Tuesday, 20 July 2010

Inception: is life but a dream?

Ladies and gentlemen, here we have the latest film from that far too smart to be merely human chap called Christopher Nolan. You know the guy, right? He made MEMENTO, INSOMNIA, BATMAN BEGINS and THE DARK KNIGHT. He is a certified modern filmmaking legend. A man who you know will always give you not just a good movie but a great movie.

And guess what? He’s done it again.

INCEPTION tells the story of Dom Cobb (Leonardo DiCaprio), a guilt ridden man living in enforced exile after being accused of a heinous crime. Cobb is an expert in commercial espionage, but not just any old run of the mill spying. You see Cobb, along with his small team, has the ability to infiltrate other peoples dreams and rebuild those dreams how he wants in order to manipulate the dreamer so as to steal their deepest secrets, their ideas, or in this case to plant an idea, an all but impossible act known as inception. Cobb takes on this seemingly impossible challenge, one that everyone else thinks can’t be done, because if he succeeds, then his new client can pull enough strings with the US authorities to allow him to finally go back home and be with his estranged children.

There is a hell of a lot going on in INCEPTION. This is one densely plotted, intricately constructed film. The film's plot at its most basic is to plant an idea in the mind of a target individual so deeply that they fully believe it is their own idea, one that over time has grown organically out of their own personal thoughts and feelings. But the actual execution of this plot is hugely complex. It is operating (literally) on several levels at once. Dreams within dreams within dreams with every level having its own set of rules, all of which needing to be perfectly synchronised in order for Cobb and co. to complete their mission and get back to reality without falling in to an eternal limbo of nothingness. And if that weren’t hard enough there is a ‘ghost’ from Cobb’s past, living in his mind, who keeps on turning up and sabotaging his plans.

If none of this makes any sense then I apologise. If I try and explain the film’s plot in any more detail then blood might start leaking from my ears due to my brain beginning to melt.

This is a hard film to describe. It is so multilayered, densely plotted and full of ideas and thematic depth. Mere words can’t do it justice. Like a proper dream, INCEPTION needs to be experienced rather than described. Ideally more than once to be able to take it all in and to process all of its many precision parts. It is a film where you have to watch every single frame and listen to every single word in case you lose track of what is going on as well as to decode its many possible meanings. It demands you think on several different levels at once while it simultaneously asks questions about the nature of reality, human emotion, the effect our choices have on our psyche as well as how far we’d go and what we’d be prepared to do in order to stay close to those we love. Ideas based around spirituality are in there too, albeit in a sci fi context. Heaven and hell are evident but are very much places of our own personal creation - the deep down internal hell of guilt and regret and the aspirational heaven of love and hope. In the film, Cobb could also be seen as God, creating his own world and manipulating the lives of those within it. His ‘ghost’ could also be seen as the Devil, someone once close to him, a part of him, who now lives far below in subconscious hell. Someone who is always looking to create chaos and destruction in order to achieve their own ends. The identity of this ‘ghost’ is fundamental to the story and to what is going on in Cobb’s tortured mind. Within this quasi-spiritual context, faith and belief are also important. One character says to Cobb: “You keep telling yourself what you know, but what do you believe?” Part of the story hinges on what a certain character believes. And their belief – be it right or wrong - is unshakeable. Along with belief is the faith to act on that belief, to literally take a leap of faith, which happens at least twice.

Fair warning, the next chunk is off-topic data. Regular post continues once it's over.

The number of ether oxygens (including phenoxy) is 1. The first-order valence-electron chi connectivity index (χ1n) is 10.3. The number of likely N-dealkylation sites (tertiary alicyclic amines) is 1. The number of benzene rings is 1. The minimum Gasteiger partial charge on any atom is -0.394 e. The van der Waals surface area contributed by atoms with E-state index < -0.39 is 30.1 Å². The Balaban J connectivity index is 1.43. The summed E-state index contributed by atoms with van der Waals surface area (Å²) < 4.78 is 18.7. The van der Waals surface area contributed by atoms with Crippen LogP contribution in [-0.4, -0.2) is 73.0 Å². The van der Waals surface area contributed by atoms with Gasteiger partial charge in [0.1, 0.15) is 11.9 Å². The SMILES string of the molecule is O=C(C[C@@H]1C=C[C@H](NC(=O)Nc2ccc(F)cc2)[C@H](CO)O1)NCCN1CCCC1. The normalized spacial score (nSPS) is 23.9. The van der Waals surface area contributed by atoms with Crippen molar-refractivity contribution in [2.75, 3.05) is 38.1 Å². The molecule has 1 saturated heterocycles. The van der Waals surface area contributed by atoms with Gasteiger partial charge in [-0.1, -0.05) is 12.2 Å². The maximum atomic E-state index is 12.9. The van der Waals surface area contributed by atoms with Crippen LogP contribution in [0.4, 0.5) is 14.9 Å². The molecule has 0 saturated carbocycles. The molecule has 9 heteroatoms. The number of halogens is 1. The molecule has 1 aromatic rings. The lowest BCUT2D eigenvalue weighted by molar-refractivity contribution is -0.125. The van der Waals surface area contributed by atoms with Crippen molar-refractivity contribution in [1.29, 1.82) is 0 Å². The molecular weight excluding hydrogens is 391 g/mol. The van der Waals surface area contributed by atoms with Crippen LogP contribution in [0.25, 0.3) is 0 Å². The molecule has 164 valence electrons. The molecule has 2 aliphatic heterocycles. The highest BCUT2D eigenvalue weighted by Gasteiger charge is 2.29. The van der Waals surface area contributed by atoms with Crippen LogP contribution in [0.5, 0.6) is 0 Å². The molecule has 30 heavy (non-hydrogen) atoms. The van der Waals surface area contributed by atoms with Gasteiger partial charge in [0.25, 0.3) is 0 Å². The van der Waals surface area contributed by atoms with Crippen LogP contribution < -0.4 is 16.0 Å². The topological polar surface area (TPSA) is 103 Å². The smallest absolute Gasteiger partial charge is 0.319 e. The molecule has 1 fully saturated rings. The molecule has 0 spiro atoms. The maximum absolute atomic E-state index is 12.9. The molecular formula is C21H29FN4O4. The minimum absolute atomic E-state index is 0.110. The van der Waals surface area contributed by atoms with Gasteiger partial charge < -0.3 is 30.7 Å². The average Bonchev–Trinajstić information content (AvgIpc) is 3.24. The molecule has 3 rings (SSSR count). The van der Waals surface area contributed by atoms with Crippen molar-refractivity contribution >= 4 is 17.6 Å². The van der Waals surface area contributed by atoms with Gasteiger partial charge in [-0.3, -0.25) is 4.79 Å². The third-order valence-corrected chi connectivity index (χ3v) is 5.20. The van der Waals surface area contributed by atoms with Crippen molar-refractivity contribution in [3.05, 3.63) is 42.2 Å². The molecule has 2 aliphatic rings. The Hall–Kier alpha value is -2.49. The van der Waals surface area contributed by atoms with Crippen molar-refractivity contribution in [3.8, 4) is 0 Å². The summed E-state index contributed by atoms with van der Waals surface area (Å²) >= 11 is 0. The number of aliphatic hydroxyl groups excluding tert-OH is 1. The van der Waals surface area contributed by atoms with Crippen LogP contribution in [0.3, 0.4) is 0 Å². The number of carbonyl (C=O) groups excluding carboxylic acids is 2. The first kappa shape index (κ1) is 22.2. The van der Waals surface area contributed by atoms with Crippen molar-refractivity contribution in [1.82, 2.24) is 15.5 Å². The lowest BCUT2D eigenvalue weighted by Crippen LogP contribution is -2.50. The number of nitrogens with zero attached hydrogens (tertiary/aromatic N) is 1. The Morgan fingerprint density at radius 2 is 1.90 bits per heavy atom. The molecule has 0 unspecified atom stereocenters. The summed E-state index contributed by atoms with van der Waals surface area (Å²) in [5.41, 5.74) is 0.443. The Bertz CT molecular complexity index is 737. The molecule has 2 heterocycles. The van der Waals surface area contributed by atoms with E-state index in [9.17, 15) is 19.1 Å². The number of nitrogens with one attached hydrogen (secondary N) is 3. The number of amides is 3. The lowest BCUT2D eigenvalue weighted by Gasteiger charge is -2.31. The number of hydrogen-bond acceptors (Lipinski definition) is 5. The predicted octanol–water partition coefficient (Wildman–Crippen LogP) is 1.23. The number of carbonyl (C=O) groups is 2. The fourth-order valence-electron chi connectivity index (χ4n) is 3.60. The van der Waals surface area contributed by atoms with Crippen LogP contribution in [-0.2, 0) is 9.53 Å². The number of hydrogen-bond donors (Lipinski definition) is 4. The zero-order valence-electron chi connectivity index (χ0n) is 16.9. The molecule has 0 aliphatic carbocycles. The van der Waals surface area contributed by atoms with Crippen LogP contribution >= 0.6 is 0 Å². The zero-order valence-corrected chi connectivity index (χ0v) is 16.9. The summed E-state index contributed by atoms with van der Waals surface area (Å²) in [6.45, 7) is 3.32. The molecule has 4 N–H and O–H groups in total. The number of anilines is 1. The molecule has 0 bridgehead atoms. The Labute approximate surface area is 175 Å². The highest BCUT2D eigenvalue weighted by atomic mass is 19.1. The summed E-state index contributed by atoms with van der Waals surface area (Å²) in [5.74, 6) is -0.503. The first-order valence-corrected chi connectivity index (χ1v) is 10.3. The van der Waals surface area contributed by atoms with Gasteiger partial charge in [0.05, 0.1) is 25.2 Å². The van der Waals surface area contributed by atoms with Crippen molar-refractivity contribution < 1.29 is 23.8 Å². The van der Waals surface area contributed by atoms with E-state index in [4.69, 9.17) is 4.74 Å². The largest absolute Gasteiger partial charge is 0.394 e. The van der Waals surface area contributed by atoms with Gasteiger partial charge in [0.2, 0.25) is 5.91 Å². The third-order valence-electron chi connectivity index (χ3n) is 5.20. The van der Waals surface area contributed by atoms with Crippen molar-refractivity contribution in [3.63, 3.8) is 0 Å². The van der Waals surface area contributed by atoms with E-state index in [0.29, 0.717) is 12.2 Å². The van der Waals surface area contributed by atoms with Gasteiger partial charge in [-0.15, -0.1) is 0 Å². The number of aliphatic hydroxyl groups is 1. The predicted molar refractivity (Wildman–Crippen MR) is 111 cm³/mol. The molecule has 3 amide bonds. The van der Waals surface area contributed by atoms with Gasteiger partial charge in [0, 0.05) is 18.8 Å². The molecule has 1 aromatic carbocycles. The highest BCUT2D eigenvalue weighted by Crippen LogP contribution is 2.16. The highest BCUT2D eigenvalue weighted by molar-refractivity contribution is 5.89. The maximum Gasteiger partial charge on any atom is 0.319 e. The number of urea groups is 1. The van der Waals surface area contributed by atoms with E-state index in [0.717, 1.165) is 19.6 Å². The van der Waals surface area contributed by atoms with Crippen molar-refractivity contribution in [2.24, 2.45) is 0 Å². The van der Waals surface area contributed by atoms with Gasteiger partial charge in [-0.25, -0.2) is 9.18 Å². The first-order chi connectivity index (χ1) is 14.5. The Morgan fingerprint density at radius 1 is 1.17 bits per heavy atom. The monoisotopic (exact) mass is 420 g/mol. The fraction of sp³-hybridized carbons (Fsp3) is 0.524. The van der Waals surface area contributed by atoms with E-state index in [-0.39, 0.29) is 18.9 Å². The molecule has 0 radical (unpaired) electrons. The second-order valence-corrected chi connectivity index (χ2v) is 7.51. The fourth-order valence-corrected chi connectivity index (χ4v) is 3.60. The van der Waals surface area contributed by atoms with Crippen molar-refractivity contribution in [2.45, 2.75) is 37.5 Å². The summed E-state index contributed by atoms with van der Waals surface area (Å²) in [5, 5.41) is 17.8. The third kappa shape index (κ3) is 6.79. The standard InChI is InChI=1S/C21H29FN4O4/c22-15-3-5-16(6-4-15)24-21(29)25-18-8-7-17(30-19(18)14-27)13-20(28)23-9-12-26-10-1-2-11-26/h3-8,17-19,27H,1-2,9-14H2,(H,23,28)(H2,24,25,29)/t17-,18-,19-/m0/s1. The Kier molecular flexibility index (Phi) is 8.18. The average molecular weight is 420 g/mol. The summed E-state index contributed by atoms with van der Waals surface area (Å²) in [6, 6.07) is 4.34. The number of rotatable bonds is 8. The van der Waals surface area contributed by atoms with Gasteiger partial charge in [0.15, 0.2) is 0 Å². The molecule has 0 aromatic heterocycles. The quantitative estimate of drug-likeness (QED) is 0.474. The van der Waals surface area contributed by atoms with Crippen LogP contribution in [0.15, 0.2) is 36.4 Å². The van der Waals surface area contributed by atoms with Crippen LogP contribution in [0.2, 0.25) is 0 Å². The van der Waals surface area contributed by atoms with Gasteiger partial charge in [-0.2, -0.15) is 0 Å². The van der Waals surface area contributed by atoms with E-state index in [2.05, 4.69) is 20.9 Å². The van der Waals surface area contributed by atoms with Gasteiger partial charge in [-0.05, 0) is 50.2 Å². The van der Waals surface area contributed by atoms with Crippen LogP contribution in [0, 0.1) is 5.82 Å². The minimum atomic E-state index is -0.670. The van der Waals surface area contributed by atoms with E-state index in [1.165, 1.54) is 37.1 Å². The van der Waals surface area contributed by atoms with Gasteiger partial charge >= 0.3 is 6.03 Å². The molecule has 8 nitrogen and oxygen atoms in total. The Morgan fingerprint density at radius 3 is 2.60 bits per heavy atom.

“Do you want to take a leap of faith or become an old man filled with regret?” –Saito